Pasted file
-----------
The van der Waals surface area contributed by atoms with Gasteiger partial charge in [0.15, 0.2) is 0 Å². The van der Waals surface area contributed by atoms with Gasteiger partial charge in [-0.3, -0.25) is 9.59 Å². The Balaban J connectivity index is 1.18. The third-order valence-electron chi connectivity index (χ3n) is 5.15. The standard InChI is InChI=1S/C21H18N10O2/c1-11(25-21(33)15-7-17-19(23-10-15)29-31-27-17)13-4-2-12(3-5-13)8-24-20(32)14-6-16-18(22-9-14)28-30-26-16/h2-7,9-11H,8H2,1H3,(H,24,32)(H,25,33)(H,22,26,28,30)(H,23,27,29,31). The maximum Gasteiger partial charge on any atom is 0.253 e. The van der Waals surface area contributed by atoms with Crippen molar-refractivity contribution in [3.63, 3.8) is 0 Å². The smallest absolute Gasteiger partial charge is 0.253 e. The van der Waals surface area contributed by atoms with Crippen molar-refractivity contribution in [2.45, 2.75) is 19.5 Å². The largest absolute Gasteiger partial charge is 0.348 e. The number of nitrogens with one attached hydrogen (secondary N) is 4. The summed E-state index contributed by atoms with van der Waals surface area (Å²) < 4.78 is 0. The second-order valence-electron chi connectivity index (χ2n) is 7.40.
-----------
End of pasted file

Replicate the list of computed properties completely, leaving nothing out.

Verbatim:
The van der Waals surface area contributed by atoms with Gasteiger partial charge in [0.15, 0.2) is 0 Å². The van der Waals surface area contributed by atoms with Gasteiger partial charge in [-0.3, -0.25) is 9.59 Å². The Balaban J connectivity index is 1.18. The third-order valence-electron chi connectivity index (χ3n) is 5.15. The standard InChI is InChI=1S/C21H18N10O2/c1-11(25-21(33)15-7-17-19(23-10-15)29-31-27-17)13-4-2-12(3-5-13)8-24-20(32)14-6-16-18(22-9-14)28-30-26-16/h2-7,9-11H,8H2,1H3,(H,24,32)(H,25,33)(H,22,26,28,30)(H,23,27,29,31). The maximum Gasteiger partial charge on any atom is 0.253 e. The van der Waals surface area contributed by atoms with Crippen molar-refractivity contribution in [3.63, 3.8) is 0 Å². The smallest absolute Gasteiger partial charge is 0.253 e. The van der Waals surface area contributed by atoms with Crippen molar-refractivity contribution in [2.45, 2.75) is 19.5 Å². The largest absolute Gasteiger partial charge is 0.348 e. The number of nitrogens with one attached hydrogen (secondary N) is 4. The summed E-state index contributed by atoms with van der Waals surface area (Å²) < 4.78 is 0. The second-order valence-electron chi connectivity index (χ2n) is 7.40.